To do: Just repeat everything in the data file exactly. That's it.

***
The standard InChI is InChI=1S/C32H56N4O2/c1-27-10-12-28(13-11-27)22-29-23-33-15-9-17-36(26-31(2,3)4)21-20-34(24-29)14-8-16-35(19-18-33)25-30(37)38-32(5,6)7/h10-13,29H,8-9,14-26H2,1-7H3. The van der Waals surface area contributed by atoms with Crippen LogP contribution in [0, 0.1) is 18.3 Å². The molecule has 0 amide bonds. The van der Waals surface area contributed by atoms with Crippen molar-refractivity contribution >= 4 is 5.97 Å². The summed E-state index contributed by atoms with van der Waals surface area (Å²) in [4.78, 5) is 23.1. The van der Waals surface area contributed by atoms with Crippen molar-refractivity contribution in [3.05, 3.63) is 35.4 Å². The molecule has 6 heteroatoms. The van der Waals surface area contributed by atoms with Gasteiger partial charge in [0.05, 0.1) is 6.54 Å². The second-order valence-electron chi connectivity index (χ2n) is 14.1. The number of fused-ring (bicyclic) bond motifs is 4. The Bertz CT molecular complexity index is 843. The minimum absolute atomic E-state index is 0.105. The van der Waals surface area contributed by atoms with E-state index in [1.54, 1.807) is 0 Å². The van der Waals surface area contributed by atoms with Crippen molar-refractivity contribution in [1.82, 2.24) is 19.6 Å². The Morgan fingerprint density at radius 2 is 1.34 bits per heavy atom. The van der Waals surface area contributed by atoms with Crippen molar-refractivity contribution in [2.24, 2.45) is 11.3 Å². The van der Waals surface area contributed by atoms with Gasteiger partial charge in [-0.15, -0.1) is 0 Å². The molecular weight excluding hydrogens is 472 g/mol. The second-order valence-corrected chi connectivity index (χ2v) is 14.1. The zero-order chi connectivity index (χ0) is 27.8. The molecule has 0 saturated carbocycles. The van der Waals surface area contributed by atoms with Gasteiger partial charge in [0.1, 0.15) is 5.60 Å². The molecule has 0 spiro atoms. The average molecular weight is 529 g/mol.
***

The standard InChI is InChI=1S/C32H56N4O2/c1-27-10-12-28(13-11-27)22-29-23-33-15-9-17-36(26-31(2,3)4)21-20-34(24-29)14-8-16-35(19-18-33)25-30(37)38-32(5,6)7/h10-13,29H,8-9,14-26H2,1-7H3. The van der Waals surface area contributed by atoms with Crippen LogP contribution in [0, 0.1) is 18.3 Å². The molecule has 0 amide bonds. The van der Waals surface area contributed by atoms with Crippen molar-refractivity contribution >= 4 is 5.97 Å². The summed E-state index contributed by atoms with van der Waals surface area (Å²) in [4.78, 5) is 23.1. The van der Waals surface area contributed by atoms with Crippen molar-refractivity contribution in [3.05, 3.63) is 35.4 Å². The molecule has 6 heteroatoms. The van der Waals surface area contributed by atoms with Gasteiger partial charge in [0.05, 0.1) is 6.54 Å². The second-order valence-electron chi connectivity index (χ2n) is 14.1. The number of fused-ring (bicyclic) bond motifs is 4. The Bertz CT molecular complexity index is 843. The minimum absolute atomic E-state index is 0.105. The van der Waals surface area contributed by atoms with E-state index in [1.54, 1.807) is 0 Å². The van der Waals surface area contributed by atoms with Crippen molar-refractivity contribution in [1.82, 2.24) is 19.6 Å². The Morgan fingerprint density at radius 2 is 1.34 bits per heavy atom. The van der Waals surface area contributed by atoms with Crippen molar-refractivity contribution in [2.24, 2.45) is 11.3 Å². The van der Waals surface area contributed by atoms with Gasteiger partial charge in [-0.15, -0.1) is 0 Å². The molecular weight excluding hydrogens is 472 g/mol. The second-order valence-corrected chi connectivity index (χ2v) is 14.1. The zero-order chi connectivity index (χ0) is 27.8. The molecule has 0 saturated carbocycles. The van der Waals surface area contributed by atoms with Gasteiger partial charge in [0.1, 0.15) is 5.60 Å². The molecule has 0 spiro atoms. The average molecular weight is 529 g/mol.